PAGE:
BOJ policymaker warns of global impact from chip crunch, Asia factory closures
TOKYO, Aug 25 (Reuters) – A shortage of semiconductor chips may persist for the rest of this year if the coronavirus pandemic keeps Southeast Asian factories shut, a Bank of Japan policymaker said, highlighting supply constraints as among key risks to the global economy.
BOJ board member Toyoaki Nakamura said Japan’s economy is expected to recover as the pandemic’s impact fades, pointing to the boost to growth from robust global demand and a recovery in capital expenditure.
But he warned the outlook was “highly uncertain” with risks skewed to the downside, as a worldwide resurgence in COVID-19 infection cases force Japan to expand state of emergency curbs and disrupt factory production in Asia.
“If the pandemic suspends chip production in Southeast Asian factories, that will emerge as among source of uncertainty for the global economy,” Nakamura told an online news conference on Wednesday. “The chip crunch may not be fixed for the rest of this year.”
Nakamura’s remarks are the strongest warning to date by a BOJ policymaker of the broadening impact of the chip crunch, which has affected Japanese manufacturers including auto giant Toyota Motor Corp. read more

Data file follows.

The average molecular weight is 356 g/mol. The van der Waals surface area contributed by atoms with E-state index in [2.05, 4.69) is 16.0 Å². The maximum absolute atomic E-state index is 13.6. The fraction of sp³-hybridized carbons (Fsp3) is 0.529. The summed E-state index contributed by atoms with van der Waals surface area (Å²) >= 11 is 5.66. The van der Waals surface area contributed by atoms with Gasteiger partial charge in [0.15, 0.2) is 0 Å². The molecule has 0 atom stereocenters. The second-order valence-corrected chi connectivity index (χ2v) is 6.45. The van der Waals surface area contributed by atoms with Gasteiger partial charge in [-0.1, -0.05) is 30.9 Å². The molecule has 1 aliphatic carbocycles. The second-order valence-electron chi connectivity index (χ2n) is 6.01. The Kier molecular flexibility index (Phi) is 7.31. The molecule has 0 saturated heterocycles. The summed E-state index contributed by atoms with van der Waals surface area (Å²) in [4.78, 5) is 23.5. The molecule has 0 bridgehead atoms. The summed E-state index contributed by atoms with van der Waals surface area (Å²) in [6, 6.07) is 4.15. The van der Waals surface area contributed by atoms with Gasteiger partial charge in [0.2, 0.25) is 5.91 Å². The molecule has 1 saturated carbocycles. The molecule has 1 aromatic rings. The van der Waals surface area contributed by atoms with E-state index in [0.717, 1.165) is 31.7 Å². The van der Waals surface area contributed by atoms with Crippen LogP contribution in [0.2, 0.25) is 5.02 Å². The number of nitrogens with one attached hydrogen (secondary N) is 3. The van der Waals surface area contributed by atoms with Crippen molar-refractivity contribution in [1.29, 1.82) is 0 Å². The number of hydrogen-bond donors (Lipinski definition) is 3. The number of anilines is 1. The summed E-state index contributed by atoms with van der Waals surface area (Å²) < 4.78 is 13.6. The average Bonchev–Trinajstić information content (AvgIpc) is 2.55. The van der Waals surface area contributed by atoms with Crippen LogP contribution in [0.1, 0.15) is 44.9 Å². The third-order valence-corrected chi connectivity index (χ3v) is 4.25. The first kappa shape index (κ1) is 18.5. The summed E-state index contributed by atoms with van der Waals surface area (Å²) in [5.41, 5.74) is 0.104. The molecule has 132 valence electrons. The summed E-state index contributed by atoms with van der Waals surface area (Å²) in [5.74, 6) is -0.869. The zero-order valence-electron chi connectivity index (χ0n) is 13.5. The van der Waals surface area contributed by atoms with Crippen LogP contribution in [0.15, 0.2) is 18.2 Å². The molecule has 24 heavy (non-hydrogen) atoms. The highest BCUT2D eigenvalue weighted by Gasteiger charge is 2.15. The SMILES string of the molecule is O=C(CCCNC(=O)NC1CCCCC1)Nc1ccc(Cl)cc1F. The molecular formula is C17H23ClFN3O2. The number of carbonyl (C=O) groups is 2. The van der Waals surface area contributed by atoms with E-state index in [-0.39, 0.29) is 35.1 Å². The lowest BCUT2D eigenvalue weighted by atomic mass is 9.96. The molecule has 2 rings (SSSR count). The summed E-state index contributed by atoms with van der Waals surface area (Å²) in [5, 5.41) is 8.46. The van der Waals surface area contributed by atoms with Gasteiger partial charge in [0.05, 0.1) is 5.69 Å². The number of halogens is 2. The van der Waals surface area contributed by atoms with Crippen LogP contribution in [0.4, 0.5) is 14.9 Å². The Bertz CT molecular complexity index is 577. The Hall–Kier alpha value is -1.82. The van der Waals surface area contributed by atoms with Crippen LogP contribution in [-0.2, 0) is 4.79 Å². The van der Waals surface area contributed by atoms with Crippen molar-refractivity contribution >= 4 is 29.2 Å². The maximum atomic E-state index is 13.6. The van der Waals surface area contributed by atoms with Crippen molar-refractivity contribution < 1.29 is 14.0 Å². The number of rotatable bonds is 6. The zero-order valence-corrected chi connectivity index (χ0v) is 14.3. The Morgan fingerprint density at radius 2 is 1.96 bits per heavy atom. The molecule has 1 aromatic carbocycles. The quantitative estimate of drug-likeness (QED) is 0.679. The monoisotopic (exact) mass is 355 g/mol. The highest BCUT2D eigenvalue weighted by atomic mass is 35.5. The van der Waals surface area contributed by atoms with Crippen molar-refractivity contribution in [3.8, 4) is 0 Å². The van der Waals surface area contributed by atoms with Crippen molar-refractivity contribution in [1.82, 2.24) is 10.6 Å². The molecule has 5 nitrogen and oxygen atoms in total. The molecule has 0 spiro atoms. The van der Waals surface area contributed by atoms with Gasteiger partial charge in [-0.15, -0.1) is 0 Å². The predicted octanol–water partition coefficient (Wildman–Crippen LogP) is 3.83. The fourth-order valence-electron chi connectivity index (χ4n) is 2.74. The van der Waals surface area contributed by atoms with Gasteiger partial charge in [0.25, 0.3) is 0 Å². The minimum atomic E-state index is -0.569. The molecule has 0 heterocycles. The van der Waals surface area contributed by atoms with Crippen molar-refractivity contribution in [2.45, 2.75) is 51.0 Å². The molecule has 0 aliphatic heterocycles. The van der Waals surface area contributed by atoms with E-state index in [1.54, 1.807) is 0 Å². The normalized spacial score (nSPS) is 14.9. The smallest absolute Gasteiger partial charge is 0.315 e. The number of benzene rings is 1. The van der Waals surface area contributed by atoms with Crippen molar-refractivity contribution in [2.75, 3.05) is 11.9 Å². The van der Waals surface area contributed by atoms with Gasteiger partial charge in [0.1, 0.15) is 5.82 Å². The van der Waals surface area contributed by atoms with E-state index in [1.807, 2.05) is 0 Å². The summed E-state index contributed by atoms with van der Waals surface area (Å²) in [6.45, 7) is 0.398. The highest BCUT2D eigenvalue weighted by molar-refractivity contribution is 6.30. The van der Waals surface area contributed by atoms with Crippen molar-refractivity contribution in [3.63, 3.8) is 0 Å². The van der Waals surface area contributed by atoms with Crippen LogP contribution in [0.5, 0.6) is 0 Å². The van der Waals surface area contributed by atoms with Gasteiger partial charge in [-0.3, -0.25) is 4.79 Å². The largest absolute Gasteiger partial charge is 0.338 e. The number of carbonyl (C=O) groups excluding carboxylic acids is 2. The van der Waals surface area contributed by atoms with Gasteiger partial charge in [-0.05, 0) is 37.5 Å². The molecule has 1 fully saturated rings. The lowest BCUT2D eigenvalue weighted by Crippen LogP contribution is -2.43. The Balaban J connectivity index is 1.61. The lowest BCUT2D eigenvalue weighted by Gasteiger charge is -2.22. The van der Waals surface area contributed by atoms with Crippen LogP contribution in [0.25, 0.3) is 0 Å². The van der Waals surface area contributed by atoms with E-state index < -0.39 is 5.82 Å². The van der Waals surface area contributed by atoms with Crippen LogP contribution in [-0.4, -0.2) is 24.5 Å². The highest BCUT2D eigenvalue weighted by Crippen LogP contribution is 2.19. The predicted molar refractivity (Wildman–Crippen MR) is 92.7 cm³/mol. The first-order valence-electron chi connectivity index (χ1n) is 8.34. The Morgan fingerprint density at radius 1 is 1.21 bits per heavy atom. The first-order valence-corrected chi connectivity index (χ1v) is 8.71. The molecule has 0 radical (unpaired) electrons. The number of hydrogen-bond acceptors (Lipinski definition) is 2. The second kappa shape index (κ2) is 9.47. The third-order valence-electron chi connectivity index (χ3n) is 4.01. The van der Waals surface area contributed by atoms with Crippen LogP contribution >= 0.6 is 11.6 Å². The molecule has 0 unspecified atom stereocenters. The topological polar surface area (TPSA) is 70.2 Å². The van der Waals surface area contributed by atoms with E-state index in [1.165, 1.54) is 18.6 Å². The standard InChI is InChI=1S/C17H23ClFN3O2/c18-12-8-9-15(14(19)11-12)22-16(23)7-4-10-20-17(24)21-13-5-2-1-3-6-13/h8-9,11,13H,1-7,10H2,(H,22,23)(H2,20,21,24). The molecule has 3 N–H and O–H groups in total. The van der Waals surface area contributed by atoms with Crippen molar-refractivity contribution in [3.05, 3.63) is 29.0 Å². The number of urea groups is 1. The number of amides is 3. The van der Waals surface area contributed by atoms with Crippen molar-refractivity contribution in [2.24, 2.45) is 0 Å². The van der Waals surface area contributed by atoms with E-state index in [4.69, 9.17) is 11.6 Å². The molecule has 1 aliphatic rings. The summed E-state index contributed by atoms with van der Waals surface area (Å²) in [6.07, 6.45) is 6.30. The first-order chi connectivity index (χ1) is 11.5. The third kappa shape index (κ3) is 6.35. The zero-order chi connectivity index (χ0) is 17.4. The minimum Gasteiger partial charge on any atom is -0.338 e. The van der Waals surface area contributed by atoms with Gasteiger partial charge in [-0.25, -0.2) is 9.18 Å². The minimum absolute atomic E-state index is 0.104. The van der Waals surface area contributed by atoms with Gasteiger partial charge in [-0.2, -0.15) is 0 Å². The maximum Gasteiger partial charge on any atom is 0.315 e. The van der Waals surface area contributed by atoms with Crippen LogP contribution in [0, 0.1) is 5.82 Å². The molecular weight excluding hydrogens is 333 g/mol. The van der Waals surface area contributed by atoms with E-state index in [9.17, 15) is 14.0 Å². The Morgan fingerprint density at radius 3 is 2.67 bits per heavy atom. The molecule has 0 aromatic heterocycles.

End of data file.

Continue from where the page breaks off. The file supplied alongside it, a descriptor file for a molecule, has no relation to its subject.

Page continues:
Car makers worldwide have been cutting production due to the months-long chip shortage. A resurgence in COVID-19 cases in Japan, Philippines, Thailand, Vietnam and Malaysia – home to auto factories and chip plants – have led to stricter curbs and compounded the crisis.
The disruption in output may hurt exports, which have been the key driver of Japan’s fragile economic recovery, and cast doubt on the BOJ’s projection the world’s third-largest economy will improve as shipments offset the weakness in consumption.
A former corporate executive, Nakamura signalled hope that consumption will get a boost from pent-up demand for services once households feel safe to start spending off their record 1,056 trillion yen ($9.61 trillion) in savings.
“There’s a chance economic activity may strengthen more than expected” once pent-up demand materialises, he said.
But Nakamura said such an impact may not heighten until around or after the year-end holidays due to the resurgence of infections, instead of around summer as initially expected.
As new Delta variant cases continue to rise, Japan is set later on Wednesday to expand states of emergency to eight more prefectures, taking the total to 21 regions under curbs and covering nearly 80% of its population. read more
Japan’s economy rebounded more than expected in the second quarter. But many analysts expect growth to remain modest in the current quarter as curbs to combat the pandemic hurt spending.
($1 = 109.8300 yen)Reporting by Leika Kihara and Takahiko Wada; Editing by Jacqueline Wong & Shri Navaratnam
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